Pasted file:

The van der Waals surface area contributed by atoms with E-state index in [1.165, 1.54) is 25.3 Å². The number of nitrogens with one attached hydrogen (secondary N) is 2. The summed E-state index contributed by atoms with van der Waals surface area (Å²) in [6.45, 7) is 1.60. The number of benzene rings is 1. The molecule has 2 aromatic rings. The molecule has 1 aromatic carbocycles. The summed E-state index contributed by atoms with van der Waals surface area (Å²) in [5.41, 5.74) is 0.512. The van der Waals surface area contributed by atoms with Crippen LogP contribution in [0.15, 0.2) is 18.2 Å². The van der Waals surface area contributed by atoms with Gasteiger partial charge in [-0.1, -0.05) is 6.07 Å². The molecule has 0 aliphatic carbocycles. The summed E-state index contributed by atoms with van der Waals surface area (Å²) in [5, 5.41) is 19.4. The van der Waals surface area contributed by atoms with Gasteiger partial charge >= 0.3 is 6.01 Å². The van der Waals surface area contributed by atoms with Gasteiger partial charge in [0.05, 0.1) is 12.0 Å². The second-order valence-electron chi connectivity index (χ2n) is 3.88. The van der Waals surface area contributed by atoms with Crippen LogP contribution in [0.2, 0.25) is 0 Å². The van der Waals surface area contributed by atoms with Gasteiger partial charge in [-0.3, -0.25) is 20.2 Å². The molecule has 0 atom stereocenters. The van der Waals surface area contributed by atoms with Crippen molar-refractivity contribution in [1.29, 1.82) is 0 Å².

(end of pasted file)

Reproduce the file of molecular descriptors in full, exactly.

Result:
The van der Waals surface area contributed by atoms with E-state index in [1.165, 1.54) is 25.3 Å². The number of nitrogens with one attached hydrogen (secondary N) is 2. The summed E-state index contributed by atoms with van der Waals surface area (Å²) in [6.45, 7) is 1.60. The number of benzene rings is 1. The molecule has 2 aromatic rings. The molecule has 1 aromatic carbocycles. The summed E-state index contributed by atoms with van der Waals surface area (Å²) in [5.41, 5.74) is 0.512. The van der Waals surface area contributed by atoms with Crippen LogP contribution in [0.15, 0.2) is 18.2 Å². The van der Waals surface area contributed by atoms with Gasteiger partial charge in [-0.1, -0.05) is 6.07 Å². The molecule has 0 aliphatic carbocycles. The summed E-state index contributed by atoms with van der Waals surface area (Å²) in [5, 5.41) is 19.4. The van der Waals surface area contributed by atoms with Gasteiger partial charge >= 0.3 is 6.01 Å². The van der Waals surface area contributed by atoms with Gasteiger partial charge in [0.05, 0.1) is 12.0 Å². The second-order valence-electron chi connectivity index (χ2n) is 3.88. The van der Waals surface area contributed by atoms with Crippen LogP contribution in [0.2, 0.25) is 0 Å². The van der Waals surface area contributed by atoms with Gasteiger partial charge in [-0.3, -0.25) is 20.2 Å². The molecule has 0 atom stereocenters. The van der Waals surface area contributed by atoms with Crippen molar-refractivity contribution in [1.29, 1.82) is 0 Å².